President Obama wanted to tax them. He wanted you to think they were only for the rich. And even when public outcry forced him to scrap it, the White House still insisted the president’s proposed tax on the 529 college savings plans that millions of Americans rely on was good policy. So who is now saying more support for these plans “would be fantastic?”
Incredibly, the answer is Secretary of Education Arne Duncan.
At a town hall yesterday afternoon in Des Moines, Iowa, President Obama and Secretary Duncan were urged to support savings plans that help families put away money for college and avoid crushing student loan debt.
Without mentioning his own failed attempt to tax 529s, the New York Times reports President Obama “passed the question to Mr. Duncan.”
“‘My wife and I are putting money actively into 529s and trying to save, and getting the federal government to support that more, or encourage that, would be fantastic,’ Mr. Duncan said. ‘And again this is something we have to work with the Congress to do the right thing.’
“For parents trying to save for college, he added, ‘we need to incentivize that and reward that.’”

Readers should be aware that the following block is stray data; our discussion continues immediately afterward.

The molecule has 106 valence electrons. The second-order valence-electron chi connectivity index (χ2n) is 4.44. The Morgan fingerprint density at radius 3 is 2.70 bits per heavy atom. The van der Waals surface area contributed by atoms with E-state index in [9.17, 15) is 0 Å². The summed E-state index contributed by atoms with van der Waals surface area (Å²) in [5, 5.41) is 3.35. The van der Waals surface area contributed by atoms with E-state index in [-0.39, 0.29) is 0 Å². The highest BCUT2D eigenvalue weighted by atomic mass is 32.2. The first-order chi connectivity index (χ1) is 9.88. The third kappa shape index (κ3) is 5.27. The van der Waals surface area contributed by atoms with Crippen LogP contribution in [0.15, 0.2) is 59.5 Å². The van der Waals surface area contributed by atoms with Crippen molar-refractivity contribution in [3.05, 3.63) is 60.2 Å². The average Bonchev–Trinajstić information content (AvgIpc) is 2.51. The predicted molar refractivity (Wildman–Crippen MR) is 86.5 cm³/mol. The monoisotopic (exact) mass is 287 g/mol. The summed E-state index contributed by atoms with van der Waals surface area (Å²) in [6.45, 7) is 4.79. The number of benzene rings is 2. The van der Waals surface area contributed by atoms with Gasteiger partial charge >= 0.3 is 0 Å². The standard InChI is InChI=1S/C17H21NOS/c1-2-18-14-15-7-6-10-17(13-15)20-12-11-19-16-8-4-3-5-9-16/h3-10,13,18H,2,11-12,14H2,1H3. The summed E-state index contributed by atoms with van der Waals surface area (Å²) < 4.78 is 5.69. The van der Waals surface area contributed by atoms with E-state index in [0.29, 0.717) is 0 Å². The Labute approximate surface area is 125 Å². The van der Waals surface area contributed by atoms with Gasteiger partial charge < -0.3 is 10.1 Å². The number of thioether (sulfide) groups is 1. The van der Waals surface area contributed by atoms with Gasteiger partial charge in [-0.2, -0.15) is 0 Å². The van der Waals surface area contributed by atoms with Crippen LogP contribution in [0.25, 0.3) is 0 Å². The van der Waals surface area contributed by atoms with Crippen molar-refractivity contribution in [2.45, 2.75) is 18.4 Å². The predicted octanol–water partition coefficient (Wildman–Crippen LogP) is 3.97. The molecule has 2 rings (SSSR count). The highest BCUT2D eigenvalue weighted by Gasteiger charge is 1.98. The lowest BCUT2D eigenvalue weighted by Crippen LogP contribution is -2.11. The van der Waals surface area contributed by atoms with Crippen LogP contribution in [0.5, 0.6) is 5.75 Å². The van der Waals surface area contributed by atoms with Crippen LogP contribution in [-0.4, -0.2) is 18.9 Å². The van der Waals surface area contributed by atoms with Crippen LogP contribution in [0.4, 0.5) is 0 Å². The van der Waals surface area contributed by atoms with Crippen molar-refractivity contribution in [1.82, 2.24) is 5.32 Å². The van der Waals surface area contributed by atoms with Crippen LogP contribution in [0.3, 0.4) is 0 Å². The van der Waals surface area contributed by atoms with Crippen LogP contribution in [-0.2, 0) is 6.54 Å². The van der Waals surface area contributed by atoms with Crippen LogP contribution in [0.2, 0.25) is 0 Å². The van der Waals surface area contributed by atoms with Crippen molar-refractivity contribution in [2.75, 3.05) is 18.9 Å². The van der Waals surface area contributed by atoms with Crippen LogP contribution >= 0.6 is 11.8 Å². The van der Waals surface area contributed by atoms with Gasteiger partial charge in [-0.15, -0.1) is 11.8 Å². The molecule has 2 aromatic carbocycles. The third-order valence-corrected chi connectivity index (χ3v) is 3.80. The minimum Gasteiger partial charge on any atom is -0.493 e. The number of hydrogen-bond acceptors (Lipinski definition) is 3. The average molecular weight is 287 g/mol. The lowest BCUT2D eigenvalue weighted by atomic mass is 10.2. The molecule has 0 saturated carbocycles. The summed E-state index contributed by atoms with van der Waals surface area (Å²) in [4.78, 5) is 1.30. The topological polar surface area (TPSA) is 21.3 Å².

House Republicans couldn’t agree more. We led the fight to stop President Obama’s scheme to tax 529 plans, and then passed bipartisan legislation to expand them because we know:
- “529 Holders Are Middle Class Americans: According to SI [Strategic Insight] as of March 2014, close to 10 percent of 529 accounts are owned by households with income below $50,000, over 70 percent are owned by households with income below $150,000, and almost 95 percent of 529 accounts are in households with income below $250,000.” (College Savings Foundation)
- “Held By Families Who Otherwise Would Have Trouble Paying Their Kids’ Way” “There are 11.8 million 529 accounts, many I can attest held by families who otherwise would have trouble paying their kids’ way through a public four-year university, much less a high-end private school. … Tax college savings, and people save less.” (The Wenatchee World editorial)
- “Studies have demonstrated how the existence of any sort of college savings account substantially increases the chances of a child attending college. As little as $500 in a savings plan sees children three times as likely to enroll, and four times as likely to graduate from college…” (Rep. Lynn Jenkins column)
By expanding 529 accounts, we can make college more affordable and expand opportunities for millions of Americans. That’s why our plan keeps them tax free, allows students to use savings to buy a computer for school, eliminates unnecessary paperwork, and waives penalties on re-depositing withdrawals if a student is unable to complete a semester.
Sadly, six months later, the administration still hasn’t announced a formal position on this common-sense legislation that passed the House with more than 400 votes.
Hopefully, with Secretary Duncan’s support, that will finally change soon.